Traditional teacher certification in the United States requires teacher candidates to have a college degree, education-related coursework, clinical teaching experience, and passing scores on Praxis exams (National Council on Teacher Quality, n.d.). While those completing teacher candidacy during the 2019–2020 academic year were able to continue their coursework during the pandemic, the availability of traditional clinical settings and testing centers changed. Therefore, states updated guidelines to address these two areas specifically. Thirty-three states fully or conditionally waived Praxis exam requirements for certification, with the rest either providing no guidance or no change in terms of certification exam requirements (Deans for Impact, 2020b). Additionally, many suspended traditional clinical requirements for candidates applying for certification in the spring of 2020. Nineteen states did not change on-site clinical teaching requirements for the 2019–2020 academic year (Deans for Impact, 2020b). Instead, they offered new flexibilities to support teacher candidates in meeting those requirements.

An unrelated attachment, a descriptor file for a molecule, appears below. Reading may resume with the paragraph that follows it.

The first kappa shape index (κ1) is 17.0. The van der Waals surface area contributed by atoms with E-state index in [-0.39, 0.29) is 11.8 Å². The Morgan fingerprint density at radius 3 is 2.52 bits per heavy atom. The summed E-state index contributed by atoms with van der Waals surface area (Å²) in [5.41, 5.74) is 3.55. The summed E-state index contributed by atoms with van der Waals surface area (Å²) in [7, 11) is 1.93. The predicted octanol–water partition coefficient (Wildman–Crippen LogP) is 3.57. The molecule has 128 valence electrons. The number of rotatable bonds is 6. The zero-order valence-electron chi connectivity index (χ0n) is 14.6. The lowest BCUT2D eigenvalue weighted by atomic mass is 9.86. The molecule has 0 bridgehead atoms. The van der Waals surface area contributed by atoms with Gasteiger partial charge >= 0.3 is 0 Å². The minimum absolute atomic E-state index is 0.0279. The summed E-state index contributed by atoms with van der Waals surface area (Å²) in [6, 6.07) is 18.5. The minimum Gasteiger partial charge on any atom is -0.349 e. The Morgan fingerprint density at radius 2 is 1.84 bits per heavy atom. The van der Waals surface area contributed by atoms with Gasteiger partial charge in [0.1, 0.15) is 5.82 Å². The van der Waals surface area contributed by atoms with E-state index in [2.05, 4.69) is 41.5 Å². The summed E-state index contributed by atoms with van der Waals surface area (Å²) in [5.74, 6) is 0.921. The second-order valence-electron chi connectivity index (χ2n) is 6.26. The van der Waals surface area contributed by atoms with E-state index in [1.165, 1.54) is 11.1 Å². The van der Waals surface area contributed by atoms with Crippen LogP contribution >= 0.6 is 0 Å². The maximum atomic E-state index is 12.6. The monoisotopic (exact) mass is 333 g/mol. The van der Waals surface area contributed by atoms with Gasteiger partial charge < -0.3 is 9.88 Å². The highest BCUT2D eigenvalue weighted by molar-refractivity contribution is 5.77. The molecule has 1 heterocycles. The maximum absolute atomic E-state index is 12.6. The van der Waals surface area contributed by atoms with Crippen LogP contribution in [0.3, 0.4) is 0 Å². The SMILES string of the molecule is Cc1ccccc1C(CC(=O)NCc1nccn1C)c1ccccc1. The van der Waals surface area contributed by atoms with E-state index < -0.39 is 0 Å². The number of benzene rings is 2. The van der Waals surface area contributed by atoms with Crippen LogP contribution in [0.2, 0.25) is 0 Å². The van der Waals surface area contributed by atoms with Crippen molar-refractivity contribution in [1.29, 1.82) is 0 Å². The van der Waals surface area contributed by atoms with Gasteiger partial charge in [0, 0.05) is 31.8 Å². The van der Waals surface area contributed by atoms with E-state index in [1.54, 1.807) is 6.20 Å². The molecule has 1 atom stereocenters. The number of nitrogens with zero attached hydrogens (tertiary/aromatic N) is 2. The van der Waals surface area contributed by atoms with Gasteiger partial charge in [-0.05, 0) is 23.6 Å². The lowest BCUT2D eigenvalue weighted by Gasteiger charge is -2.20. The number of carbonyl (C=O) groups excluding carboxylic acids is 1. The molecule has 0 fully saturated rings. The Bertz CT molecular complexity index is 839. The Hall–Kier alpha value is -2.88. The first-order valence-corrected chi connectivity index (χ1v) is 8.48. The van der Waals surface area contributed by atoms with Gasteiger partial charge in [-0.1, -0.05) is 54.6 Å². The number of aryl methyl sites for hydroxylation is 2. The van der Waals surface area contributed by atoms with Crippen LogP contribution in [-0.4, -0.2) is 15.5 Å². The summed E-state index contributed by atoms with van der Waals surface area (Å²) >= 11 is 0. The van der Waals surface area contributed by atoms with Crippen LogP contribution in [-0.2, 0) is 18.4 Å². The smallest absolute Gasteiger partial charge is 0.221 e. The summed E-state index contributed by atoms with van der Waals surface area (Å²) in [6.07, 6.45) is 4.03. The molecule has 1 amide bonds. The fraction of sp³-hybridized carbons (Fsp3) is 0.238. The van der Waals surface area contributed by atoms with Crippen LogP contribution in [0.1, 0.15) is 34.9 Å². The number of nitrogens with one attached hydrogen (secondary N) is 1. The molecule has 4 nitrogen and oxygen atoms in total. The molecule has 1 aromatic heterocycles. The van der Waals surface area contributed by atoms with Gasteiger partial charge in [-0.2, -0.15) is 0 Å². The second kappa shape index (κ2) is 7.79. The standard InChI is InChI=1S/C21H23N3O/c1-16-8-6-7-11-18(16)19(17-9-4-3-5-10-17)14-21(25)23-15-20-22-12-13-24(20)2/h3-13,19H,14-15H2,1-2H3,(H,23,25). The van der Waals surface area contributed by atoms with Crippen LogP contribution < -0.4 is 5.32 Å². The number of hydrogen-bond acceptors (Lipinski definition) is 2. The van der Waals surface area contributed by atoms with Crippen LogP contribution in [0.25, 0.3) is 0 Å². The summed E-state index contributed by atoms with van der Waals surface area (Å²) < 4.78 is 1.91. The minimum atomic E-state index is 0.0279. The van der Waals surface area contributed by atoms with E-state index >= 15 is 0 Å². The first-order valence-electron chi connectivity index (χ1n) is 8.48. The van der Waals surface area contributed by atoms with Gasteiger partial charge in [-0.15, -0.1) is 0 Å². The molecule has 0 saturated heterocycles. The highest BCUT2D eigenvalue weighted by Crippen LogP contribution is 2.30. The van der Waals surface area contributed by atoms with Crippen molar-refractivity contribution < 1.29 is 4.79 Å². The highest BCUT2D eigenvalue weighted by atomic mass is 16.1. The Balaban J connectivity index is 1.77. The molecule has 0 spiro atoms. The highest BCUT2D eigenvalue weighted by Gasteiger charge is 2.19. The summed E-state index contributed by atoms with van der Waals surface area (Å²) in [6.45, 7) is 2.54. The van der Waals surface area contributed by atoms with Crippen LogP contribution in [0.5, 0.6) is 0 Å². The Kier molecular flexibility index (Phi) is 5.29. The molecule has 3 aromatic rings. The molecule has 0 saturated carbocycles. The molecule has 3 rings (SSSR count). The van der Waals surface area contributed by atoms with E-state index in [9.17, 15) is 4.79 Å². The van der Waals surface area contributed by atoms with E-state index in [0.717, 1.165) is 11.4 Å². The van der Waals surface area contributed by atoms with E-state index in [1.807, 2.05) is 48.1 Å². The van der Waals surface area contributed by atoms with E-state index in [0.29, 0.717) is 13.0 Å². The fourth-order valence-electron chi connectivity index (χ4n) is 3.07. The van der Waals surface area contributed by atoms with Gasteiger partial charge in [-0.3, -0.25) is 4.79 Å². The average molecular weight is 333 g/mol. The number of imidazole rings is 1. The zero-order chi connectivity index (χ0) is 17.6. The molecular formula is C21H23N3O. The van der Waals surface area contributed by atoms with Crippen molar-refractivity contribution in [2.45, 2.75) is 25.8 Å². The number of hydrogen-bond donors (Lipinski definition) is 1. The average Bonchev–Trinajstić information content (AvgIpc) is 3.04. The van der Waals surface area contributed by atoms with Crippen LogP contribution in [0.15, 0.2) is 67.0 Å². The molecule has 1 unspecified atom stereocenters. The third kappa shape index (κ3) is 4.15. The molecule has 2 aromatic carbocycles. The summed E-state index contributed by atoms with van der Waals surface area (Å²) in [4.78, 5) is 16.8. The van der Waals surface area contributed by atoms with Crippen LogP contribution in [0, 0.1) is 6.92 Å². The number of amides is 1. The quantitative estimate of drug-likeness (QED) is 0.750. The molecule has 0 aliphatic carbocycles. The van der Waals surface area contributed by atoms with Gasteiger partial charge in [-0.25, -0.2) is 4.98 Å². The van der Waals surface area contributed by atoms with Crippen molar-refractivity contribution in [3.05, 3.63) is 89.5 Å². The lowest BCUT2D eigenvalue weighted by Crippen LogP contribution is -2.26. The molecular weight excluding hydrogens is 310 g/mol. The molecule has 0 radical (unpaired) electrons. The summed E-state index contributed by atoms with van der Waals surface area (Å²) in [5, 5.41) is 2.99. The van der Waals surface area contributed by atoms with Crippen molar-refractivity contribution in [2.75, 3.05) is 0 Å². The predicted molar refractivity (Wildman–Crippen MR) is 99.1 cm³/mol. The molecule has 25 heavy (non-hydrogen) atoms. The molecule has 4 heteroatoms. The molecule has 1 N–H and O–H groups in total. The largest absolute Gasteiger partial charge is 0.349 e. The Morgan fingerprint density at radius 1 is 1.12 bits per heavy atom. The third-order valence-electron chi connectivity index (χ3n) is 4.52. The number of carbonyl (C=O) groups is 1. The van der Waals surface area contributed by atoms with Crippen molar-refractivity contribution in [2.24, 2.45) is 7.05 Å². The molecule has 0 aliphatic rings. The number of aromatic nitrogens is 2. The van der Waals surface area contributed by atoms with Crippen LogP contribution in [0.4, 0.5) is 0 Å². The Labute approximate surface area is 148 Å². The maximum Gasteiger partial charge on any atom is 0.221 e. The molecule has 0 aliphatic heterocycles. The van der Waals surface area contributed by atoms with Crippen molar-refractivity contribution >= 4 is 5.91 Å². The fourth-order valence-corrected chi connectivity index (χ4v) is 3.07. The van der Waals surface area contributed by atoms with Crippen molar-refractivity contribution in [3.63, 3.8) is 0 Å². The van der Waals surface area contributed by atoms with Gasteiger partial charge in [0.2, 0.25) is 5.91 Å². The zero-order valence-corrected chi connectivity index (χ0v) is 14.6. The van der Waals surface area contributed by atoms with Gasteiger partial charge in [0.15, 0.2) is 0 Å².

This brief synthesizes the policy guidelines these 19 states developed to maintain new teacher certification requirements during the pandemic, as summarized in the Deans for Impact COVID-19 Teacher Preparation Policy Database (2020a) listed on the Deans for Impact (2020c) page for educator preparation. In our analysis we examined the language in the embedded summaries linked to each of the states included in the Deans for Impact database. Throughout this brief, when we mention “teacher certification,” we are referring to a teacher candidate’s initial certification, rather than an additional certification. In this brief, we identify key themes in the guidelines, discuss major implications, and make actionable policy recommendations for sustaining quality teacher preparation in times of crisis and unpredictability.